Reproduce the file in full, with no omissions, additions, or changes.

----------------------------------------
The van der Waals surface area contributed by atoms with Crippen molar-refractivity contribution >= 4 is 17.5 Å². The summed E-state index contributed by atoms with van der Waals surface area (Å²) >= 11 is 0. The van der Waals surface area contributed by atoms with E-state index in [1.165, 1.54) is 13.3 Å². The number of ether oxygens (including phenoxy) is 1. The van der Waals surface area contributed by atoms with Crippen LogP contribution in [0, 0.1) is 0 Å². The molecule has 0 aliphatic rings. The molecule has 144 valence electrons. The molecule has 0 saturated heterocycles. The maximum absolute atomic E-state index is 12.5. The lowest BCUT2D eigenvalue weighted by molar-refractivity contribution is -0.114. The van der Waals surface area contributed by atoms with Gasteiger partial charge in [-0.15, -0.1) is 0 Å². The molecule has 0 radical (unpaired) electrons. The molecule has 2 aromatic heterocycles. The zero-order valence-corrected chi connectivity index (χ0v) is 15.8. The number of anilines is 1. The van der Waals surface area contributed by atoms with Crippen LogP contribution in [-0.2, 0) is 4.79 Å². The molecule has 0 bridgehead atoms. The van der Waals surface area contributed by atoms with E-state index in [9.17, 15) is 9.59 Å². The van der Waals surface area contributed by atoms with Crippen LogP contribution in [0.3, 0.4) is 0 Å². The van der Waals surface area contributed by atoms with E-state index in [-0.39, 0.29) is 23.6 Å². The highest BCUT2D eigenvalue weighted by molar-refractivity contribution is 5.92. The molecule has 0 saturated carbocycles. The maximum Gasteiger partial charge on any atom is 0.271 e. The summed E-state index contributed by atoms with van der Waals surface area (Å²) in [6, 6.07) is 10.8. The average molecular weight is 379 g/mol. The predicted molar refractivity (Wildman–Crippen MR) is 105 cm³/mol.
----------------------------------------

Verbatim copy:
The van der Waals surface area contributed by atoms with Crippen molar-refractivity contribution >= 4 is 17.5 Å². The summed E-state index contributed by atoms with van der Waals surface area (Å²) >= 11 is 0. The van der Waals surface area contributed by atoms with E-state index in [1.165, 1.54) is 13.3 Å². The number of ether oxygens (including phenoxy) is 1. The van der Waals surface area contributed by atoms with Crippen LogP contribution in [0, 0.1) is 0 Å². The molecule has 0 aliphatic rings. The molecule has 144 valence electrons. The molecule has 0 saturated heterocycles. The maximum absolute atomic E-state index is 12.5. The lowest BCUT2D eigenvalue weighted by molar-refractivity contribution is -0.114. The van der Waals surface area contributed by atoms with Gasteiger partial charge in [-0.15, -0.1) is 0 Å². The molecule has 0 radical (unpaired) electrons. The molecule has 2 aromatic heterocycles. The zero-order valence-corrected chi connectivity index (χ0v) is 15.8. The number of anilines is 1. The van der Waals surface area contributed by atoms with Crippen LogP contribution in [-0.2, 0) is 4.79 Å². The molecule has 0 bridgehead atoms. The van der Waals surface area contributed by atoms with E-state index in [9.17, 15) is 9.59 Å². The van der Waals surface area contributed by atoms with Crippen LogP contribution in [0.3, 0.4) is 0 Å². The van der Waals surface area contributed by atoms with E-state index in [-0.39, 0.29) is 23.6 Å². The highest BCUT2D eigenvalue weighted by molar-refractivity contribution is 5.92. The molecule has 0 saturated carbocycles. The maximum Gasteiger partial charge on any atom is 0.271 e. The summed E-state index contributed by atoms with van der Waals surface area (Å²) in [6, 6.07) is 10.8. The average molecular weight is 379 g/mol. The predicted molar refractivity (Wildman–Crippen MR) is 105 cm³/mol.